The live-attenuated TC-83 strain is the only licensed veterinary vaccine available to protect equids against Venezuelan equine encephalitis virus (VEEV) and to protect humans indirectly by preventing equine amplification. However, TC-83 is reactogenic due to its reliance on only two attenuating point mutations and has infected mosquitoes following equine vaccination. To increase its stability and safety, a recombinant TC-83 was previously engineered by placing the expression of the viral structural proteins under the control of the Internal Ribosome Entry Site (IRES) of encephalomyocarditis virus (EMCV), which drives translation inefficiently in insect cells. However, this vaccine candidate was poorly immunogenic. Here we describe a second generation of the recombinant TC-83 in which the subgenomic promoter is maintained and only the capsid protein gene is translated from the IRES. This VEEV/IRES/C vaccine candidate did not infect mosquitoes, was stable in its attenuation phenotype after serial murine passages, and was more attenuated in newborn mice but still as protective as TC-83 against VEEV challenge. Thus, by using the IRES to modulate TC-83 capsid protein expression, we generated a vaccine candidate that combines efficient immunogenicity and efficacy with lower virulence and a reduced potential for spread in nature.
Venezuelan equine encephalitis virus (VEEV) is transmitted by mosquitoes and widely distributed in Central and South America, causing regular outbreaks in horses and humans. Often misdiagnosed as dengue, VEEV infection in humans can lead to lifelong neurological sequelae and is fatal in up to >80% of equine cases, representing a significant socio-economic burden and constant public health threats for developing countries of Latin America. The only available vaccine, the live-attenuated TC-83 strain, is restricted to veterinary use due to its high reactogenicity in humans and risk for reversion to virulence, which could initiate an epidemic. By using an attenuation approach that allows the modulation of the virus capsid protein expression, we generated a new version of TC-83 that is more attenuated but still induces a protective immune response in mice. Additionally, this new vaccine cannot infect mosquitoes, which prevents the risk of spreading in nature. The attenuation approach we describe can be applied to a lot of other alphaviruses to develop vaccines against diseases regularly emerging and threatening developing countries.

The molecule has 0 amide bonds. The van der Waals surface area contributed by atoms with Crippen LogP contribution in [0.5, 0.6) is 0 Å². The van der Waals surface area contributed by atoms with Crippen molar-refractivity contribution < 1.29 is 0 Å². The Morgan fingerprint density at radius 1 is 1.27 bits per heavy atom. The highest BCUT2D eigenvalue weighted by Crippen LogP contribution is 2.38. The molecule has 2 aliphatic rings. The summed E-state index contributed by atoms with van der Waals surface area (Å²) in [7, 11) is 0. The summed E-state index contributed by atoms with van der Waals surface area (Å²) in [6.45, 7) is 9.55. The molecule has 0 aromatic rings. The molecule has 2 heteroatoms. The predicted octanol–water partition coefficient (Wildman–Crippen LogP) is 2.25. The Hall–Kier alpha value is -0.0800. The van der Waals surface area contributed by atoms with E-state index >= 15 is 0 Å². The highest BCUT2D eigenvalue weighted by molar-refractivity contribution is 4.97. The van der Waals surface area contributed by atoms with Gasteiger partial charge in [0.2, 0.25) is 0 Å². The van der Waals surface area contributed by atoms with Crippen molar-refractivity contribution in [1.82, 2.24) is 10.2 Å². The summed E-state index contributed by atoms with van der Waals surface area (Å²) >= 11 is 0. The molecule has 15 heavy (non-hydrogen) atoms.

Ebola virus (EBOV) causes acute hemorrhagic fever that is fatal in up to 90% of cases in both humans and nonhuman primates. No vaccines or treatments are available for human use. We evaluated the effects in nonhuman primates of vaccine strategies that had protected mice or guinea pigs from lethal EBOV infection. The following immunogens were used: RNA replicon particles derived from an attenuated strain of Venezuelan equine encephalitis virus (VEEV) expressing EBOV glycoprotein and nucleoprotein; recombinant Vaccinia virus expressing EBOV glycoprotein; liposomes containing lipid A and inactivated EBOV; and a concentrated, inactivated whole-virion preparation. None of these strategies successfully protected nonhuman primates from robust challenge with EBOV. The disease observed in primates differed from that in rodents, suggesting that rodent models of EBOV may not predict the efficacy of candidate vaccines in primates and that protection of primates may require different mechanisms.